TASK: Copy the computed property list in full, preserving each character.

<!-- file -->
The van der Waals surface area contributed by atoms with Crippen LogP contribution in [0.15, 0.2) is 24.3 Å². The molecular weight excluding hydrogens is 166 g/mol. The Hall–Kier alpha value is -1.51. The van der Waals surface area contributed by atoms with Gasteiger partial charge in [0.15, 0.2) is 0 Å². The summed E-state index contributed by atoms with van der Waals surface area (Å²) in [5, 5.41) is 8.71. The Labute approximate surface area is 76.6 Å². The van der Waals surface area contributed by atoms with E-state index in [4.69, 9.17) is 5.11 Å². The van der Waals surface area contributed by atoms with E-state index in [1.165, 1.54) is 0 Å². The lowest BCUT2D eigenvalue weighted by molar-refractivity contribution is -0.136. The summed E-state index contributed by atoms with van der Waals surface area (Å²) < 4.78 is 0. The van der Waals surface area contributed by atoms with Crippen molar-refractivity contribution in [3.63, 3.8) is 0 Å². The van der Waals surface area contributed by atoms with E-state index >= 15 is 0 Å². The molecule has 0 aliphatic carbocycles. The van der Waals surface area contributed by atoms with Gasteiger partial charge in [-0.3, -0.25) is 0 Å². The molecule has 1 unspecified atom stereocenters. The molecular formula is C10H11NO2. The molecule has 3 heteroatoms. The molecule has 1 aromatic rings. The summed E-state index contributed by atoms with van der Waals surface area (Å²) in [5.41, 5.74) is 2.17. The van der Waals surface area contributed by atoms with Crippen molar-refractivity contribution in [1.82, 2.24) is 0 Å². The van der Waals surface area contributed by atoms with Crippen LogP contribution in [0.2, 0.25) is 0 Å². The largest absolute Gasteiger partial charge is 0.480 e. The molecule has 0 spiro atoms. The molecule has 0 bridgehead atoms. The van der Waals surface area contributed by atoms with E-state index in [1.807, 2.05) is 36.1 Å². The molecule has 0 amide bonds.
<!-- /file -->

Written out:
The van der Waals surface area contributed by atoms with Crippen LogP contribution in [0.15, 0.2) is 24.3 Å². The molecular weight excluding hydrogens is 166 g/mol. The Hall–Kier alpha value is -1.51. The van der Waals surface area contributed by atoms with Gasteiger partial charge in [0.15, 0.2) is 0 Å². The summed E-state index contributed by atoms with van der Waals surface area (Å²) in [5, 5.41) is 8.71. The Labute approximate surface area is 76.6 Å². The van der Waals surface area contributed by atoms with E-state index in [4.69, 9.17) is 5.11 Å². The van der Waals surface area contributed by atoms with E-state index in [1.165, 1.54) is 0 Å². The lowest BCUT2D eigenvalue weighted by molar-refractivity contribution is -0.136. The summed E-state index contributed by atoms with van der Waals surface area (Å²) < 4.78 is 0. The van der Waals surface area contributed by atoms with Crippen molar-refractivity contribution in [3.63, 3.8) is 0 Å². The van der Waals surface area contributed by atoms with E-state index >= 15 is 0 Å². The molecule has 0 aliphatic carbocycles. The van der Waals surface area contributed by atoms with Gasteiger partial charge in [-0.3, -0.25) is 0 Å². The molecule has 1 unspecified atom stereocenters. The molecular formula is C10H11NO2. The molecule has 3 heteroatoms. The molecule has 1 aromatic rings. The summed E-state index contributed by atoms with van der Waals surface area (Å²) in [5.41, 5.74) is 2.17. The van der Waals surface area contributed by atoms with Crippen molar-refractivity contribution in [1.82, 2.24) is 0 Å². The van der Waals surface area contributed by atoms with Crippen LogP contribution in [0.2, 0.25) is 0 Å². The largest absolute Gasteiger partial charge is 0.480 e. The molecule has 0 spiro atoms. The molecule has 0 bridgehead atoms. The van der Waals surface area contributed by atoms with E-state index in [1.807, 2.05) is 36.1 Å². The molecule has 0 amide bonds.